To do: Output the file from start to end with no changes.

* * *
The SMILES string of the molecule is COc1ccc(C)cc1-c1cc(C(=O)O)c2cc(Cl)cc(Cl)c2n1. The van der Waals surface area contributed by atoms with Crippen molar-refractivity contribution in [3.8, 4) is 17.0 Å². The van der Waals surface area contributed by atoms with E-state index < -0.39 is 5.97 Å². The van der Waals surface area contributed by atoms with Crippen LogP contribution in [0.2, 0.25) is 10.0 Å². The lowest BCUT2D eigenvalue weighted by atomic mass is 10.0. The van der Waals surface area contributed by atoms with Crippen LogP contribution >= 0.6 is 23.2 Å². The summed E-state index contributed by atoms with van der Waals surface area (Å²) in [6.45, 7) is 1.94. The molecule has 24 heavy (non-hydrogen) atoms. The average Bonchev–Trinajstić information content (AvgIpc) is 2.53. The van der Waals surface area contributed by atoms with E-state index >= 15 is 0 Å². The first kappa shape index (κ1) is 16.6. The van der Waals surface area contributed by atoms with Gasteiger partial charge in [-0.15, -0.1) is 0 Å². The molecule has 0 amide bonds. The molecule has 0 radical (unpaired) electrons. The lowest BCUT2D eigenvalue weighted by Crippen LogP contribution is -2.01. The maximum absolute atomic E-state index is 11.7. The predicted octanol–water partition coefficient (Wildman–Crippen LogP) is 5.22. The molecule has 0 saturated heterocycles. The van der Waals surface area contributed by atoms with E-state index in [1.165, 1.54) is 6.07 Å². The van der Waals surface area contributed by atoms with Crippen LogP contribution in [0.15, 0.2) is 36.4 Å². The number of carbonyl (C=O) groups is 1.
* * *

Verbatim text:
The SMILES string of the molecule is COc1ccc(C)cc1-c1cc(C(=O)O)c2cc(Cl)cc(Cl)c2n1. The van der Waals surface area contributed by atoms with Crippen molar-refractivity contribution in [3.8, 4) is 17.0 Å². The van der Waals surface area contributed by atoms with E-state index < -0.39 is 5.97 Å². The van der Waals surface area contributed by atoms with Crippen LogP contribution in [0.2, 0.25) is 10.0 Å². The lowest BCUT2D eigenvalue weighted by atomic mass is 10.0. The van der Waals surface area contributed by atoms with Crippen LogP contribution >= 0.6 is 23.2 Å². The summed E-state index contributed by atoms with van der Waals surface area (Å²) in [6.45, 7) is 1.94. The molecule has 24 heavy (non-hydrogen) atoms. The average Bonchev–Trinajstić information content (AvgIpc) is 2.53. The van der Waals surface area contributed by atoms with E-state index >= 15 is 0 Å². The first kappa shape index (κ1) is 16.6. The van der Waals surface area contributed by atoms with Gasteiger partial charge in [-0.15, -0.1) is 0 Å². The molecule has 0 amide bonds. The molecule has 0 radical (unpaired) electrons. The lowest BCUT2D eigenvalue weighted by Crippen LogP contribution is -2.01. The maximum absolute atomic E-state index is 11.7. The predicted octanol–water partition coefficient (Wildman–Crippen LogP) is 5.22. The molecule has 0 saturated heterocycles. The van der Waals surface area contributed by atoms with E-state index in [1.165, 1.54) is 6.07 Å². The van der Waals surface area contributed by atoms with Crippen LogP contribution in [0.15, 0.2) is 36.4 Å². The number of carbonyl (C=O) groups is 1.